One of SLI’s cornerstone programs includes the Rural Village Development Program which supports extremely remote village schools and adult education projects. Through the Adult Education Program, we focus on the provision of both vocational training for women and adult literacy courses for communities. Each course works to provide skills to improve livelihoods and relationships that foster hope.

At the request of rural community leaders, we have been invited to provide adult education to new communities throughout the region. In 2021, we are partnering with communities to expand adult education to new villages with courses in vocational training for women and adult literacy for communities. We are working to open seven new women’s vocational training centers based out of homes to provide women with a safe learning environment. Each center, with Covid safety precautions in mind, can offer the year-long program to up to twenty-five students. In this training, women will learn basic sewing and embroidery skills, along with literacy and business management skills that enrich the curriculum. For our adult literacy program, we are partnering to open four new adult literacy centers in new communities. With Covid safety precautions in place, each center will be able to offer up the six-month program to up to twenty-five new students. They will learn to read and write in Urdu, their national language. Through each of these adult education courses, each student will not only learn a practical skill, but also how to identify personal strengths, weaknesses, and their personal self-worth. This is key to bringing holistic change to both men and women in these communities. This type of training is something uncommon within the region, particularly for women to experience.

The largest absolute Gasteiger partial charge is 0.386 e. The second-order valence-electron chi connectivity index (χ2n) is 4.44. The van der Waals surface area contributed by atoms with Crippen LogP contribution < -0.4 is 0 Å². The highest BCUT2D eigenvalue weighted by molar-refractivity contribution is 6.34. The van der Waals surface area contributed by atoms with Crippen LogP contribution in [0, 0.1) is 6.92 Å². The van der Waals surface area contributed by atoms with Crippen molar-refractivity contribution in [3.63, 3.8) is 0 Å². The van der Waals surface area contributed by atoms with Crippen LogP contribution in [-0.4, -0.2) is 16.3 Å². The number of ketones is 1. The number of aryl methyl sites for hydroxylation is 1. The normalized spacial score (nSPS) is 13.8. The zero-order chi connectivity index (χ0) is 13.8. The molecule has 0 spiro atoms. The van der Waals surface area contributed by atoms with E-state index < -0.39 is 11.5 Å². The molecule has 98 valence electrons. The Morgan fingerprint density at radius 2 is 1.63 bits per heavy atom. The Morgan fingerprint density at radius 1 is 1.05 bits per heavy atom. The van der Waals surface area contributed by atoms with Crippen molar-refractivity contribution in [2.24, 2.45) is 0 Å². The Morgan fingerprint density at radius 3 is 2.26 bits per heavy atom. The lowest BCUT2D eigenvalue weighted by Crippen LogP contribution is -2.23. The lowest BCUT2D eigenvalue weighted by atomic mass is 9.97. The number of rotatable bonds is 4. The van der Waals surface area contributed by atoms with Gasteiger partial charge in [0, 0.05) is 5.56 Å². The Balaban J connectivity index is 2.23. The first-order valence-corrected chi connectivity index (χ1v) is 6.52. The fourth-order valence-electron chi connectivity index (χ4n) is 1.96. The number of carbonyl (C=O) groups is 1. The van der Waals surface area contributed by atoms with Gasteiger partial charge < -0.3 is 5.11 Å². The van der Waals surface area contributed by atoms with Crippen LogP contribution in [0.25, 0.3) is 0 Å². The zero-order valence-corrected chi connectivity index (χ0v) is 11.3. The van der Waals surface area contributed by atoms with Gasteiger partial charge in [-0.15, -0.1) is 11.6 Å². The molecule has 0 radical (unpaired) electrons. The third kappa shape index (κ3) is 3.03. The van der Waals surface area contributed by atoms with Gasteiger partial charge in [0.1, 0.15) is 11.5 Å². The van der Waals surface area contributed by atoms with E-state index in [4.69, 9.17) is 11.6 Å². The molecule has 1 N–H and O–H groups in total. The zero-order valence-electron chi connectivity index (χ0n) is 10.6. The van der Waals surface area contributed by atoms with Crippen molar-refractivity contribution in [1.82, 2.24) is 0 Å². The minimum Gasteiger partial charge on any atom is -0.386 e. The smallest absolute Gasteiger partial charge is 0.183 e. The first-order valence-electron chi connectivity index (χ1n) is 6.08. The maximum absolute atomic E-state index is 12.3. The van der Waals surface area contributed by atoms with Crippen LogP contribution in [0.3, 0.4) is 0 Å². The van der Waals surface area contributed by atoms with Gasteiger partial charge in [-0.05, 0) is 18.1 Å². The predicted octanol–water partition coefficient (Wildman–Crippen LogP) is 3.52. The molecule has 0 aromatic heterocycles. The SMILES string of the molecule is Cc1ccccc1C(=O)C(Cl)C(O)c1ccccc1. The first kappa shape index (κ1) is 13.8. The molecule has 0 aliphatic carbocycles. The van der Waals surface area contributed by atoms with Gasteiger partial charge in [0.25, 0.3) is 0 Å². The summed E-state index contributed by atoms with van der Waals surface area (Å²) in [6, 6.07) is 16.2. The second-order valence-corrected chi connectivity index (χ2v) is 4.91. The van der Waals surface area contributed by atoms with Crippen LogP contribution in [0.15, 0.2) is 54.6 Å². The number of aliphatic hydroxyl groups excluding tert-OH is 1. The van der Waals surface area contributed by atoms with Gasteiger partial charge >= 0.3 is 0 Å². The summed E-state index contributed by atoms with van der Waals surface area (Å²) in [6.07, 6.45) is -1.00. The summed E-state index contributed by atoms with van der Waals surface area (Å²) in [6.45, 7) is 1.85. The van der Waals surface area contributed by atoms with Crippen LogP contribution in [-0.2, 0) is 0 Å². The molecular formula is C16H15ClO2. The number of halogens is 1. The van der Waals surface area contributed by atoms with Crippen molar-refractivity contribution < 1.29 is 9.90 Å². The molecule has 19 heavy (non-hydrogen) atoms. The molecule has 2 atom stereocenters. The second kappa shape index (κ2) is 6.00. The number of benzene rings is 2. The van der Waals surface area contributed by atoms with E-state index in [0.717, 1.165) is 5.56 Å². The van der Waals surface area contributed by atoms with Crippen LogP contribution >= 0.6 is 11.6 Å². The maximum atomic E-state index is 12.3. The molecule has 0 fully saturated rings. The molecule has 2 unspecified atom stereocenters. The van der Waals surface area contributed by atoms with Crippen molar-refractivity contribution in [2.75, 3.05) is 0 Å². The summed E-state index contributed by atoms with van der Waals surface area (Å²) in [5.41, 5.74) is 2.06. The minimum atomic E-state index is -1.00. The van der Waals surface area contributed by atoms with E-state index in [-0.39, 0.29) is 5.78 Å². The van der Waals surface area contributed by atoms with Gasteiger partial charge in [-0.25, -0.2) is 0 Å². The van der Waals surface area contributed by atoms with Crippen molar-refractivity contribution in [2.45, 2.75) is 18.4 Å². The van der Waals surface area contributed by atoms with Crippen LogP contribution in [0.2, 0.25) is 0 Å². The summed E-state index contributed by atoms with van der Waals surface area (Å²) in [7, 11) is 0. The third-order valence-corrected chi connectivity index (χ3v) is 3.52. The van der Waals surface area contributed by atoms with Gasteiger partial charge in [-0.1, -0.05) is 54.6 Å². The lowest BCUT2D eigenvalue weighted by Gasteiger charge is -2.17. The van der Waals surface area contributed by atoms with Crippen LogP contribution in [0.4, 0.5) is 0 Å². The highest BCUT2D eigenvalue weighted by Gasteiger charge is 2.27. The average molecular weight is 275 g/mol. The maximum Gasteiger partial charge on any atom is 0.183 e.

We would like to invite Legacy Collective to partner with us to fund two rural vocational training centers for women, and one rural adult literacy.

Initiative Impact:

The adult education project will offer culturally appropriate and contextualized women’s vocational training and adult literacy training. Through these courses, individuals will gain a skill-set in vocational or literacy training.

Not only do we hope for adult students to gain new skills, but we hope to provide them with the opportunity to learn about themselves and bring holistic change to their personal lives through engaging with a curriculum that teaches self-worth and value. We hope that after the training, 100% of participants will be able to communicate their strengths and weaknesses; That 50% are able to identify their personal strengths in the skill-set they’ve learned within the training; and that 80% of participants being able to express a healthy sense of self-worth even two years after completing the course.